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The Resurgence of Private Duty Home Care M&A

Updated: Jun 9, 2023

The Resurgence of Private Duty Home Care M&A

2018 was a booming year for health care M&A activity. That’s especially true when it comes to private duty home care transactions, largely because services that improve functional mobility, maintain cognitive engagement, and address social determinants of health are being increasingly valued within the broader continuum of care.

Of the home health, hospice and home care segments, the home health industry saw the greatest number of total transactions in both 2017 and 2018. Home care, however, saw the most noticeable spike in deal activity.

In 2017, there were just 20 home care deals. Last year, that more than doubled, jumping to 46 total transactions.

“Private duty has suddenly received more attention and focus than it has in the past few years,” Cory Mertz, managing partner of Fort Myers, Florida-based M&A advisory firm Mertz Taggart, said. “That includes attention from public companies, along with private equity and strategic buyers.”

Favorable Conditions for Home Care

Indeed, in-home care is being more widely seen as a cost-effective way to monitor and manage patients, preventing unnecessary emergency room visits and potential re-hospitalizations. Part of that shift has been triggered by policymakers, who have opened the door for more in-home services and supports as supplemental benefits under Medicare Advantage plans, a trend that’s likely to continue in years to come.

In fact, former U.S. Speaker of the House Paul Ryan recently spoke about the momentum that Medicare Advantage has seen of late during a keynote discussion at the National Investment Center for Seniors Housing & Care’s (NIC) spring conference in San Diego.

“I believe the future for Medicare is in the Medicare Advantage type of space,” Ryan, who left office in January, said. “It saves money and it helps patients get better health outcomes.”

Of the 46 home care transactions from 2018, 13 came from publicly traded companies, with Canada-based Nova Leap (TSXV: NLH) completing five deals and Baton Rouge, Louisiana-based Amedisys Inc. (NASDAQ: AMED) completing three transactions.

Nova Leap has big plans for 2019 as well, already announcing its intent to acquire up to four additional agencies in the year ahead.

Private equity companies completed eight “platform” transactions, including Bain Capital Double Impact’s acquisition and subsequent combination of regional health care companies Arosa and LivHome, plus KKR’s move to acquire and merge BrightSpring Health Services and PharMerica. An affiliate of Walgreens Boots Alliance (NASDAQ: WBA) was also a part of that deal.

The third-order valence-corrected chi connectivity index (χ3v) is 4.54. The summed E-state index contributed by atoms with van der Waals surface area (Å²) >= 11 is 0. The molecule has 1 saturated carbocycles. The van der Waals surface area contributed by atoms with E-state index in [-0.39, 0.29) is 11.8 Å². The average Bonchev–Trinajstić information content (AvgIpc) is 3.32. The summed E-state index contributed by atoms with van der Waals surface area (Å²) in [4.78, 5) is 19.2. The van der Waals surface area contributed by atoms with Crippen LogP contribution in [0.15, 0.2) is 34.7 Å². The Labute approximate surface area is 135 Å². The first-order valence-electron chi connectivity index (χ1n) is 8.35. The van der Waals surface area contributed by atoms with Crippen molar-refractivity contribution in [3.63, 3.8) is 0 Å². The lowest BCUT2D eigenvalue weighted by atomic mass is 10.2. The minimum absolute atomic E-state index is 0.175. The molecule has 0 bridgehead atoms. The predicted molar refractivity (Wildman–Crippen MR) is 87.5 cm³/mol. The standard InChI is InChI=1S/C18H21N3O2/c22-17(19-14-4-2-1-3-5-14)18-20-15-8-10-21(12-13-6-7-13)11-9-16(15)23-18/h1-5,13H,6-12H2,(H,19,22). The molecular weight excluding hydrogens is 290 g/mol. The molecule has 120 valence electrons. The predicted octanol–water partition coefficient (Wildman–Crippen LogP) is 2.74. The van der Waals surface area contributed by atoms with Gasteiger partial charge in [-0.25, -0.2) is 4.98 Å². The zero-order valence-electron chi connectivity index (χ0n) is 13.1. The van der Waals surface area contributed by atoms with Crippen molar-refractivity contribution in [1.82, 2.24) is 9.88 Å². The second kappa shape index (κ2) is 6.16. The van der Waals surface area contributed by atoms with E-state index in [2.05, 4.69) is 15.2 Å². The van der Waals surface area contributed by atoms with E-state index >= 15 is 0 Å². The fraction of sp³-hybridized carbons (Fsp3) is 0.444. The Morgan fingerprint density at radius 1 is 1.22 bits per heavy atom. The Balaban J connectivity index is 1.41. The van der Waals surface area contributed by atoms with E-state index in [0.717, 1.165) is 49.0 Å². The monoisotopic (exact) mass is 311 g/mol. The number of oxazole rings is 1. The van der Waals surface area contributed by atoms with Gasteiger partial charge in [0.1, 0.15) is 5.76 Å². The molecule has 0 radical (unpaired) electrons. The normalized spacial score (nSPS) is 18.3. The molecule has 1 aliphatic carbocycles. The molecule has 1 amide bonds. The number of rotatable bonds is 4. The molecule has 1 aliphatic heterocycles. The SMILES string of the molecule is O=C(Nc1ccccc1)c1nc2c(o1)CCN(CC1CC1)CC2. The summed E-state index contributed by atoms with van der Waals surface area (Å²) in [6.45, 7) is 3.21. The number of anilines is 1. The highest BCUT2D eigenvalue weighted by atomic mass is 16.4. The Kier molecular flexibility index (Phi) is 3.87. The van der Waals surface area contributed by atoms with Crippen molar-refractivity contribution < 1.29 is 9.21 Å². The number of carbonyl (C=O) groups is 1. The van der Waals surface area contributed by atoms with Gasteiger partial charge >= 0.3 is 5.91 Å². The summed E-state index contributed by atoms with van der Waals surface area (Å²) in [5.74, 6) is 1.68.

The remaining home care transactions came from PE-owned home health providers, other strategic buyers, and a handful of post-acute care groups.

“A lot of these deals have been for standalone agencies, but we’ve even seen interest in franchise networks,” Mertz said. “And that’s for a few of reasons. Franchise deals can capture the growth of the industry, but they’re also more scalable, have a more recurring revenue model than agencies themselves, and the ability to establish regional or national partnerships with other care providers.”

Tailwinds, To Be Continued…

To some extent, the spike in transactions for home care — and lack of a similar spike in home health and hospice transactions — also has to do with major regulatory and oversight headwinds.

On the home health care side, providers are facing the biggest payment overhaul in years under the Patient-Driven Groupings Model (PDGM), which could pose a nearly 6.5% cut to the industry depending on how certain behavioral adjustment aspects shake out. Home health providers also face the looming Review Choice Demonstration, an updated version of the widely opposed Pre-Claim Revenue Demonstration.

When it comes to hospice, meanwhile, federal watchdogs have vowed to ramp up their efforts in sniffing out fraud, waste and abuse — positioning home care as a potentially safer bet in a time of change.

“Home health, hospice and home care are all still attractive segments bound to see robust M&A activity due to the changing demographics of this country,” Mertz said. “But you can argue home care will see the smoothest sailing in the near-term, further propelled by Medicare Advantage opportunities that arise.”

-Mertz Taggart

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